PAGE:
By Jeff Balke
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By Dianna Wray
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"Holly was very open about being polyamorous, and at the time I was like, "Patrick knows about this, and is okay with this?' And she was like, "Yes,' " says C.J., who works in inventory control.
All three moved back to Houston two years ago, and Holly and Patrick are making plans to have C.J. move in with them. They want to find a home with lots of rooms so they can each have their own spaces to carve out individual lives. It can be difficult, Holly says, trying to juggle Patrick's and C.J.'s affections. In the beginning, C.J. had to take a backseat to Patrick and Holly. He didn't want to threaten anyone, and he wanted to give the relationship time to find its feet. Holly and Patrick say they appreciate that.
Like many polyamorists, Patrick, Holly and C.J. have a certain way of talking about jealousy that makes it sound like an unnecessary demon that pops up once in a while and needs to be put back in its place. They hit "jealousy walls," says Holly, and they have little family meetings to figure out why. Usually someone isn't getting to spend enough time with Holly. They talk about it and wait for the green-eyed monster, as they put it, to leave. As if the jealousy were something they shouldn't feel. As if it were something they should have gotten over a long time ago.
In the beginning they had to set up a schedule. It was C.J.'s idea, because things were uneven, he felt. But it was painful. How can you set up a schedule for love? It was even more complicated when you consider Holly likes to spend quiet evenings at home with Patrick and nights out on the town with C.J. ("We never have that conflict of "I don't like baseball and you're dragging me to a baseball game,' " says Holly.) But what if one day she was feeling one way -- like she wanted to go dancing -- but she had promised to stay in and watch videos with Patrick? Nobody would be happy. And Holly would stress because the schedule was off.
"It can be exhausting," says Holly. So they got rid of the schedule.
They have their moments when it all comes together. Like the time Patrick asked Holly to marry him. Because Patrick was still working and living in Bryan-College Station until the wedding, C.J. became the official wedding assistant. He and Holly returned to Houston to prepare for the ceremony. C.J. helped her pick out the flowers and figure out what her dress should look like. Sometimes he'd even pretend to be the groom just because it made it easier to deal with the vendors. Because Holly identifies as a pagan and so does C.J. (Patrick claims agnosticism), the two of them had fun preparing the traditional pagan "hand-fasting ceremony," where ribbons representing Holly and Patrick would be wound around Holly's and Patrick's hands. C.J. even had a part in the event, helping to call the four corners of earth, air, fire and water.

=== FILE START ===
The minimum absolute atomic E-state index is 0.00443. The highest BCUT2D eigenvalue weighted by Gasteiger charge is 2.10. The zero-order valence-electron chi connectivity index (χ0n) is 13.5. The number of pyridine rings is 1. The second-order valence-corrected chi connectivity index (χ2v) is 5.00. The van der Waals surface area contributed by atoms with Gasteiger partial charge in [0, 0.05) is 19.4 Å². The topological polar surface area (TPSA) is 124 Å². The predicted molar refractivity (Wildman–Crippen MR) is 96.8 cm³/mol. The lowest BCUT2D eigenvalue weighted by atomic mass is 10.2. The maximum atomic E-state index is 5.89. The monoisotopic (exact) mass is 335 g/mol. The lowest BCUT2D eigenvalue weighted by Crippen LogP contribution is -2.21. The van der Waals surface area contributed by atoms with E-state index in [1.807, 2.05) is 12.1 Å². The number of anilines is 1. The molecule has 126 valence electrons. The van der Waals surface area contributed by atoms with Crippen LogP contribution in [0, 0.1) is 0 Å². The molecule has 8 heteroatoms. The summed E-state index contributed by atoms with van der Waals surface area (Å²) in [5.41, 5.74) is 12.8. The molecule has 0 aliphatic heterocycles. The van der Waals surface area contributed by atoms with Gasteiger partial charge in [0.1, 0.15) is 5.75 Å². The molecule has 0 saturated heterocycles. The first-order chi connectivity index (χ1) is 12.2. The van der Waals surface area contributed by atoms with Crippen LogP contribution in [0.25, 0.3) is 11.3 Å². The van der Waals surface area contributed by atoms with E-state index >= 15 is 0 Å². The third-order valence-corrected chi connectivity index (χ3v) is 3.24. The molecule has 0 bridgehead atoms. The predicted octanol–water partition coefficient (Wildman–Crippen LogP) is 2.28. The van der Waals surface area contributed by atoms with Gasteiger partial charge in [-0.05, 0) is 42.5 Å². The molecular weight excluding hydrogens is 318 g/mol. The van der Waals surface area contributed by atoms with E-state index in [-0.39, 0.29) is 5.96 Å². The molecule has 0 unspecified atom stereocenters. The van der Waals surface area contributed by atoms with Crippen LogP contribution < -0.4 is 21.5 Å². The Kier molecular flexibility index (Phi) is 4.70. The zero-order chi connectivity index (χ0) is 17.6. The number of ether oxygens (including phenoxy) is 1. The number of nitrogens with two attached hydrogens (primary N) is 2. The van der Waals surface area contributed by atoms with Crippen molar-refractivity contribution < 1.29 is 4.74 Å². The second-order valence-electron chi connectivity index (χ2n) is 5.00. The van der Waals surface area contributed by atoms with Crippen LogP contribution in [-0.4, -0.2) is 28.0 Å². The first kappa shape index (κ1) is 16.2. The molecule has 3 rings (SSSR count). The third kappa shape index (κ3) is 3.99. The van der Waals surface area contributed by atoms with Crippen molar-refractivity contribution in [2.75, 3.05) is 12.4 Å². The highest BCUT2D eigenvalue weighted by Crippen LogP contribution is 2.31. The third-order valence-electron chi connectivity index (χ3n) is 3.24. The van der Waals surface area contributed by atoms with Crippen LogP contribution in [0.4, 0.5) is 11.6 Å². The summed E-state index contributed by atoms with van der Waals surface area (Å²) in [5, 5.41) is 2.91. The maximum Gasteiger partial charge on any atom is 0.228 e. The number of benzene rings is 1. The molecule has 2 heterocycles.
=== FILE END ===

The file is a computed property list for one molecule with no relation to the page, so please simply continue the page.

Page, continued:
Patrick and Holly had the ceremony to show the world they love each other, they say. And as they told the Wiccan woman who officiated the ceremony, they would promise to honor and respect and love and support each other. But of course there were no vows of fidelity. C.J. wants a ceremony too, he says. But there's no rush. He knows Holly loves him. She will love him forever, he says.
Holly and Patrick and C.J. adore talking about that marriage ceremony. It seems like it might have been their finest hour. All three of them were in sync, and they all played out their parts. Patrick was quite nervous, and Holly was very nervous, and C.J. was taking care of things. He relished his role as right-hand man for Holly, running around finding her allergy medication, keeping Holly's mother from panicking, dealing with the DJ who accidentally brought a Jimmy Buffett CD instead of the music Holly had chosen to make her entrance with. To this day, their favorite picture of the three of them is from that wedding reception. In it, Patrick and Holly are seated at a table looking at each other in that way that only just-married people can. And there, in the middle, is C.J. He is leaning in between the two of them peering over their shoulders, with a coffee cup in one hand and his head turned toward Holly.
Wolf Ravenheart, 35, of the famous California polyamorist clan the Ravenhearts, just had a hand-fasting ceremony himself. He was recently joined with his second wife, 21-year-old Wynter Ravenheart, who was raised in a polyamorous home. Wolf, who lived in the Houston area from ages six to 30, flew his mother out from Seabrook to attend the event. She was okay with it, he says.
Growing up in League City, attending Clear Creek High School, Wolf was kind of a geek, he says. Girls never paid much attention. If you had told him when he was 30 years old and working at a Houston Kinko's that he would soon make a connection with the Ravenhearts through mutual friends and end up living in a six-person marriage with two wives, he would have thought you were nuts. But he is happy. He refers to Wynter as his "younger wife" with the gleeful giddiness of a man who has found the promised land.